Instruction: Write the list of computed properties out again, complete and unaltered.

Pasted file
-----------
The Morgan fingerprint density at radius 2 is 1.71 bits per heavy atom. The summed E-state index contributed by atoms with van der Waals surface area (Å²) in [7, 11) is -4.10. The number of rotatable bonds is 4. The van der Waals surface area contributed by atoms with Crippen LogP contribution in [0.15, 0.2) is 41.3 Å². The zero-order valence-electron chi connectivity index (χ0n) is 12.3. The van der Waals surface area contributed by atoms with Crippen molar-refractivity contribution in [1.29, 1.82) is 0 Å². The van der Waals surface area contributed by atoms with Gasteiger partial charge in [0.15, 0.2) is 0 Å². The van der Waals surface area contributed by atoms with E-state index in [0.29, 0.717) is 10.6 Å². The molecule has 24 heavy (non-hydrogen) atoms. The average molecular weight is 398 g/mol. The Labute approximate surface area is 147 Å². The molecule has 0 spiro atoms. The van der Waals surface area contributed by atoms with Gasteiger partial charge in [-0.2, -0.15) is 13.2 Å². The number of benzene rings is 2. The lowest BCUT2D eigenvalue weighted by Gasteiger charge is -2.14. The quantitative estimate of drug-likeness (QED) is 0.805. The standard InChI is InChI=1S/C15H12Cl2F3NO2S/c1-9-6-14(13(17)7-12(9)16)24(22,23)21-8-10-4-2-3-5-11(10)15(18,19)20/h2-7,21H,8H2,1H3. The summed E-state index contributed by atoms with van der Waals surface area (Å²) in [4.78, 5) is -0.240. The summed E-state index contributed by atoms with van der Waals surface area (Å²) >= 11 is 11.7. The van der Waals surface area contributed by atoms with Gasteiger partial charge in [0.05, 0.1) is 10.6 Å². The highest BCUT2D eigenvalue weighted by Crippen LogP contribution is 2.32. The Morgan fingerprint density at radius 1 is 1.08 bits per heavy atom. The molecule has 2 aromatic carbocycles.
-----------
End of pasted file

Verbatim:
The Morgan fingerprint density at radius 2 is 1.71 bits per heavy atom. The summed E-state index contributed by atoms with van der Waals surface area (Å²) in [7, 11) is -4.10. The number of rotatable bonds is 4. The van der Waals surface area contributed by atoms with Crippen LogP contribution in [0.15, 0.2) is 41.3 Å². The zero-order valence-electron chi connectivity index (χ0n) is 12.3. The van der Waals surface area contributed by atoms with Crippen molar-refractivity contribution in [1.29, 1.82) is 0 Å². The van der Waals surface area contributed by atoms with Gasteiger partial charge in [0.15, 0.2) is 0 Å². The van der Waals surface area contributed by atoms with E-state index in [0.29, 0.717) is 10.6 Å². The molecule has 24 heavy (non-hydrogen) atoms. The average molecular weight is 398 g/mol. The Labute approximate surface area is 147 Å². The molecule has 0 spiro atoms. The van der Waals surface area contributed by atoms with Gasteiger partial charge in [-0.2, -0.15) is 13.2 Å². The number of benzene rings is 2. The lowest BCUT2D eigenvalue weighted by Gasteiger charge is -2.14. The quantitative estimate of drug-likeness (QED) is 0.805. The standard InChI is InChI=1S/C15H12Cl2F3NO2S/c1-9-6-14(13(17)7-12(9)16)24(22,23)21-8-10-4-2-3-5-11(10)15(18,19)20/h2-7,21H,8H2,1H3. The summed E-state index contributed by atoms with van der Waals surface area (Å²) in [4.78, 5) is -0.240. The summed E-state index contributed by atoms with van der Waals surface area (Å²) >= 11 is 11.7. The van der Waals surface area contributed by atoms with Gasteiger partial charge in [0.05, 0.1) is 10.6 Å². The highest BCUT2D eigenvalue weighted by Crippen LogP contribution is 2.32. The Morgan fingerprint density at radius 1 is 1.08 bits per heavy atom. The molecule has 2 aromatic carbocycles.